May 24, 2006

American Psycho: finale, finally

Yeah, it's pretty frickin' huge...Sorry, I guess.

At the end of part seven, Patrick "Psychoman" Bateman revealed even more of his superpsycho superpowers with an inhuman ability to aim at a terrified prostitute running for her life, down several flights of stairs, with a chainsaw and hit her.
At lunch with his fiance, it is still on his mind.

In part one, I mentioned by the end of the book, the reader might actually feel a little bit sorry for Patrick Bateman. One reason is because he several times confesses his crimes and/or seeks help, but the people to whom he confess don't listen or believe him.
" need to engage in...homicidal behavior on a massive scale cannot be, um, corrected," I tell her, measuring each word carefully. "But I...have no other way to express my blocked...needs." I'm surprised at how emotional this admission makes me, and wears me down; I feel light-headed. As usual, Evelyn misses the essence of what I'm saying... (p. 338)

Bateman breaks off his engagement with Evelyn, and hits the streets for a little of the old ultraviolence.

As he's getting a pile of cash (as we've seen, some prostitutes will do anything for money), he has a pseudo-Son of Sam moment with the ATM (not in the book, by the way).

But see, he isn't completely insane. He has realized the kitty won't (he's not totally delusional) fit into the card slot, and reasonably concludes that it's a job for the pistol he's carrying.
Too bad for him, a woman witnesses this, and because she has not received the same message Bateman has from the ATM, she protests.
Well, it's too bad for her, really.
Some of New York's finest just happen to be patrolling the area, and the chase is on.

Bateman, being a superpsycho, with superpsycho powers, of course has special, superpsycho, superhero toys. In this instance, he's carrying a special pistol, that among other things, has a clip which appears to hold around twenty rounds.

Bateman's superpsychopistol also makes squad cars go boom, with big ol' purty 'splosions.This sequence of events is from a chapter titled "Chase, Manhattan", and Bret Easton Ellis changes the narrative point of view, shifting from first person to third person, limited. I would guess this is done to emphasize how out of control Bateman is, by the end. He is even out of his own body (in a narrative sense).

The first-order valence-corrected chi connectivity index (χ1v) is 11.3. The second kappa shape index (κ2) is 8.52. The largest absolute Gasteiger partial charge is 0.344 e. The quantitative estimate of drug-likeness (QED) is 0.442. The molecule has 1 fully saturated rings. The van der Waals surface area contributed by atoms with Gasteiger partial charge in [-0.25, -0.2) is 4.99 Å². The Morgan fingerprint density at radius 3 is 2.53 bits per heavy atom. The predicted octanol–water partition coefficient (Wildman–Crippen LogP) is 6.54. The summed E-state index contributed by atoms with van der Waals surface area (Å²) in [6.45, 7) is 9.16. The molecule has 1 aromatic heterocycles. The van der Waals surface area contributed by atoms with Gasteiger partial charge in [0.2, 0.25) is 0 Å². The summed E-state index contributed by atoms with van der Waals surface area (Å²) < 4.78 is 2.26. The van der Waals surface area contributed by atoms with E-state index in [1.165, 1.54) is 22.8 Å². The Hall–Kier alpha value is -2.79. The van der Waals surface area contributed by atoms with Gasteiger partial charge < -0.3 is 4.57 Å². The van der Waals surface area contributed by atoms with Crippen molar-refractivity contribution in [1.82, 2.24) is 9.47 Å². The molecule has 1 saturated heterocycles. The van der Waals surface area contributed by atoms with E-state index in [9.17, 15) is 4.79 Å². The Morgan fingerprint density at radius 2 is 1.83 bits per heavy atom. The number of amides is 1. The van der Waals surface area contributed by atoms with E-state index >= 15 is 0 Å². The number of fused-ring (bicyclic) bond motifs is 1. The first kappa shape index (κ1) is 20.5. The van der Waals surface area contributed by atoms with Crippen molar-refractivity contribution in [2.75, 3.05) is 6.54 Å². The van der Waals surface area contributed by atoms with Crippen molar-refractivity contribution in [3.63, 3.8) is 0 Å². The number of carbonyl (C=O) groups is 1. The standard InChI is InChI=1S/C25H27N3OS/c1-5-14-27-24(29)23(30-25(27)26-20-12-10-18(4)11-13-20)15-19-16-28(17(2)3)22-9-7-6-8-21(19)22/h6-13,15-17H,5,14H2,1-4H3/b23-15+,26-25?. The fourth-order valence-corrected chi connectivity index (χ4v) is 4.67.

Bateman tries to make it back to his office as the police chase him down....he (Bateman) realizes wrong fucking building and he whirls around, making a mad scramble for the revolving doors, but the night watchman who tried to get Patrick's attention before now waves him in, as he's about to bold out of the lobby, "Burning the midnight oil, Mr Smith? You forgot to sign in," and frustrated, Patrick shoots at him... (p. 352)

Finally making it to the right building, and up in his office, Bateman must feel like a cornered rat. A really crazy, cornered rat.

He makes a panicked call to his fiance his dad his mom his best friend a casual acquaintance his attorney. And Ellis returns the point of view to first person.
...I decide to make public what has been, until now, my private dementia, but Harold (Bateman's attorney) isn't in...I leave a message, admitting everything, leaving nothing out, thirty, forty, a hundred murders, and while I'm on the phone with Harold's machine a helicopter with a searchlight appears..."I left her in a parking lot...near a Dunkin' Donuts...somewhere around midtown..." and finally, after ten minutes of this, I sign off by concluding, "Uh, I'm a pretty sick guy," then hang up, but I call back and after an interminable beep, proving my message was indeed recorded, I leave another: "Listen, it's Bateman again, and if you get back tomorrow, I may show up at Da Umberto's... so, you know, keep your eyes open"... (p. 352)